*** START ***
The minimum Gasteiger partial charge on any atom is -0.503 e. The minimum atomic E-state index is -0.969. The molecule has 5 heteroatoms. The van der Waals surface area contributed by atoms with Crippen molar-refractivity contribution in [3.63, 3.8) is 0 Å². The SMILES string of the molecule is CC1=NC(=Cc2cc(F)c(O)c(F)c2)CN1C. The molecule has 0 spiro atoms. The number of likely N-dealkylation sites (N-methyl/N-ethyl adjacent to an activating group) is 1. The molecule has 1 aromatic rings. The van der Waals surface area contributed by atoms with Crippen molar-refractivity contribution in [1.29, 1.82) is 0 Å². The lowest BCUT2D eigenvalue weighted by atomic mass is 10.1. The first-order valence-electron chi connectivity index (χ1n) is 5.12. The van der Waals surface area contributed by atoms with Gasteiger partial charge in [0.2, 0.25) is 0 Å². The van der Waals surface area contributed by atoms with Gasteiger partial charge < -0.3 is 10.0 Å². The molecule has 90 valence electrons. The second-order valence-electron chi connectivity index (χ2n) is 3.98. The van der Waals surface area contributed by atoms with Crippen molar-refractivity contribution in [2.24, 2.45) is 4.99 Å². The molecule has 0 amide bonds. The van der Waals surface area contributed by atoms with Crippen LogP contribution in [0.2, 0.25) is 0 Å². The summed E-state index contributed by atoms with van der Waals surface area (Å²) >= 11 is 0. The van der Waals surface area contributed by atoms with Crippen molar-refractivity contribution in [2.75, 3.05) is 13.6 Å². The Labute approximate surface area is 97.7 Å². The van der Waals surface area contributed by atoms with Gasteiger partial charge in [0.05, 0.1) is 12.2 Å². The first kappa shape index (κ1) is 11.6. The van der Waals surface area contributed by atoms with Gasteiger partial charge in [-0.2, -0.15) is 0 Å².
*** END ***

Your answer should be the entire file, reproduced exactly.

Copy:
The minimum Gasteiger partial charge on any atom is -0.503 e. The minimum atomic E-state index is -0.969. The molecule has 5 heteroatoms. The van der Waals surface area contributed by atoms with Crippen molar-refractivity contribution in [3.63, 3.8) is 0 Å². The SMILES string of the molecule is CC1=NC(=Cc2cc(F)c(O)c(F)c2)CN1C. The molecule has 0 spiro atoms. The number of likely N-dealkylation sites (N-methyl/N-ethyl adjacent to an activating group) is 1. The molecule has 1 aromatic rings. The van der Waals surface area contributed by atoms with Crippen molar-refractivity contribution in [1.29, 1.82) is 0 Å². The lowest BCUT2D eigenvalue weighted by atomic mass is 10.1. The first-order valence-electron chi connectivity index (χ1n) is 5.12. The van der Waals surface area contributed by atoms with Gasteiger partial charge in [0.2, 0.25) is 0 Å². The van der Waals surface area contributed by atoms with Gasteiger partial charge < -0.3 is 10.0 Å². The molecule has 90 valence electrons. The second-order valence-electron chi connectivity index (χ2n) is 3.98. The van der Waals surface area contributed by atoms with Crippen molar-refractivity contribution in [2.24, 2.45) is 4.99 Å². The molecule has 0 amide bonds. The van der Waals surface area contributed by atoms with Crippen LogP contribution in [0.2, 0.25) is 0 Å². The summed E-state index contributed by atoms with van der Waals surface area (Å²) >= 11 is 0. The van der Waals surface area contributed by atoms with Crippen molar-refractivity contribution in [2.75, 3.05) is 13.6 Å². The Labute approximate surface area is 97.7 Å². The van der Waals surface area contributed by atoms with Gasteiger partial charge in [0.05, 0.1) is 12.2 Å². The first kappa shape index (κ1) is 11.6. The van der Waals surface area contributed by atoms with Gasteiger partial charge in [-0.2, -0.15) is 0 Å².